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Scott's Last Expedition

Archive for January, 1912

Wednesday, January 31st 1912

Wednesday, January 31st, 1912

9800. Lunch Temp. -20º, Supper Temp. -20º. The day opened fine with a fair breeze; we marched on the depôt, picked it up, and lunched an hour later. In the afternoon the surface became fearfully bad, the wind dropped to light southerly air. Ill luck that this should happen just when we have only four men to pull. Wilson rested his leg as much as possible by walking quietly beside the sledge; the result has been good, and to-night there is much less inflammation. I hope he will be all right again soon, but it is trying to have an injured limb in the party. I see we had a very heavy surface here on our outward march. There is no doubt we are travelling over undulations, but the inequality of level does not make a great difference to our pace; it is the sandy crystals that hold us up. There has been very great alteration of the surface since we were last here – the sledge tracks stand high. This afternoon we picked up Bowers’ ski [40] – the last thing we have to find on the summit, thank Heaven! Now we have only to go north and so shall welcome strong winds.

Tuesday, January 30th 1912

Tuesday, January 30th, 1912

R. 13. 9860. Lunch Temp.-25º, Supper Temp. -24.5º. Thank the Lord, another fine march – 19 miles. We have passed the last cairn before the depôt, the track is clear ahead, the weather fair, the wind helpful, the gradient down – with any luck we should pick up our depôt in the middle of the morning march. This is the bright side; the reverse of the medal is serious. Wilson has strained a tendon in his leg; it has given pain all day and is swollen to-night. Of course, he is full of pluck over it, but I don’t like the idea of such an accident here. To add to the trouble Evans has dislodged two finger-nails to-night; his hands are really bad, and to my surprise he shows signs of losing heart over it. He hasn’t been cheerful since the accident. The wind shifted from S.E. to S. and back again all day, but luckily it keeps strong. We can get along with bad fingers, but it (will be) a mighty serious thing if Wilson’s leg doesn’t improve.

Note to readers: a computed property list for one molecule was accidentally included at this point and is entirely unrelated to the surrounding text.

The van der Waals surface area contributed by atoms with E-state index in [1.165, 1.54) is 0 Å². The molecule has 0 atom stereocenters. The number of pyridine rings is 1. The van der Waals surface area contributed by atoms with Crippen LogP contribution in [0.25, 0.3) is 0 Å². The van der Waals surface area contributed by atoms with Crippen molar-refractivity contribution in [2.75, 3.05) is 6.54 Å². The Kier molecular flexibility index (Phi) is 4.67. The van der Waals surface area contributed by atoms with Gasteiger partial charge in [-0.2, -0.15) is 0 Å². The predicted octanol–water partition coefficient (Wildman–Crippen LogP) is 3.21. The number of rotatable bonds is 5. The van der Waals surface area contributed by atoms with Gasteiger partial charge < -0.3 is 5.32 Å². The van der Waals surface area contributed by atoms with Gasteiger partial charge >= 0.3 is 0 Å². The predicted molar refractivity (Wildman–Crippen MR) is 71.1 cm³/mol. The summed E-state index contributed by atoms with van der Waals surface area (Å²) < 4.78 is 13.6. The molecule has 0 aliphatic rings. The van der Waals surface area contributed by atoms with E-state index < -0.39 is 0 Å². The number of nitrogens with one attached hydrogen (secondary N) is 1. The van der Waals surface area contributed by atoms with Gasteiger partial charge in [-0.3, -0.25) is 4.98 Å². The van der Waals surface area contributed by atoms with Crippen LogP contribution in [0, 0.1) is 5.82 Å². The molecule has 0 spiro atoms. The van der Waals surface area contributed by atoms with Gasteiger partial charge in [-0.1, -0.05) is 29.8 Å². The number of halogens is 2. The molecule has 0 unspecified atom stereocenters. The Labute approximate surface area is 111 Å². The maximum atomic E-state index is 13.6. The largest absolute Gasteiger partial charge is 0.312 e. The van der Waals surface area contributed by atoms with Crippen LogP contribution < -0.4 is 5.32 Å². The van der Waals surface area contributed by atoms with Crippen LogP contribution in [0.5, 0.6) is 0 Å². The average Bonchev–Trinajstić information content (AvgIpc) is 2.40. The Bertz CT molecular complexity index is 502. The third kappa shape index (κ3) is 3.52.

Monday, January 29th 1912

Monday, January 29th, 1912

R. 12. Lunch Temp. -23º. Supper Temp. -25º. Height 10,000. Excellent march of 19 1/2 miles, 10.5 before lunch. Wind helping greatly, considerable drift; tracks for the most part very plain. Some time before lunch we picked up the return track of the supporting party, so that there are now three distinct sledge impressions. We are only 24 miles from our depÙt – an easy day and a half. Given a fine day to-morrow we ought to get it without difficulty. The wind and sastrugi are S.S.E. and S.E. If the weather holds we ought to do the rest of the inland ice journey in little over a week. The surface is very much altered since we passed out. The loose snow has been swept into heaps, hard and wind-tossed. The rest has a glazed appearance, the loose drifting snow no doubt acting on it, polishing it like a sand blast. The sledge with our good wind behind runs splendidly on it; it is all soft and sandy beneath the glaze. We are certainly getting hungrier every day. The day after to-morrow we should be able to increase allowances. It is monotonous work, but, thank God, the miles are coming fast at last. We ought not to be delayed much now with the down-grade in front of us.

Sunday, January 28th 1912

Sunday, January 28th, 1912

Lunch, -20º. Height, night, 10,130. R. 11. Supper Temp. -18º. Little wind and heavy going in forenoon. We just ran out 8 miles in 5 hours and added another 8 in 3 hours 40 mins. in the afternoon with a good wind and better surface. It is very difficult to say if we are going up or down hill; the barometer is quite different from outward readings. We are 43 miles from the depot, with six days’ food in hand. We are camped opposite our lunch cairn of the 4th, only half a day’s march from the point at which the last supporting party left us.

Three articles were dropped on our outward march – (Oates’ pipe, Bowers’ fur mits, and Evans’ night boots. We picked up the boots and mits on the track, and to-night we found the pipe lying placidly in sight on the snow. The sledge tracks were very easy to follow to-day; they are becoming more and more raised, giving a good line shadow often visible half a mile ahead. If this goes on and the weather holds we shall get our depÙt without trouble. I shall indeed be glad to get it on the sledge. We are getting more hungry, there is no doubt. The lunch meal is beginning to seem inadequate. We are pretty thin, especially Evans, but none of us are feeling worked out. I doubt if we could drag heavy loads, but we can keep going well with our light one. We talk of food a good deal more, and shall be glad to open out on it.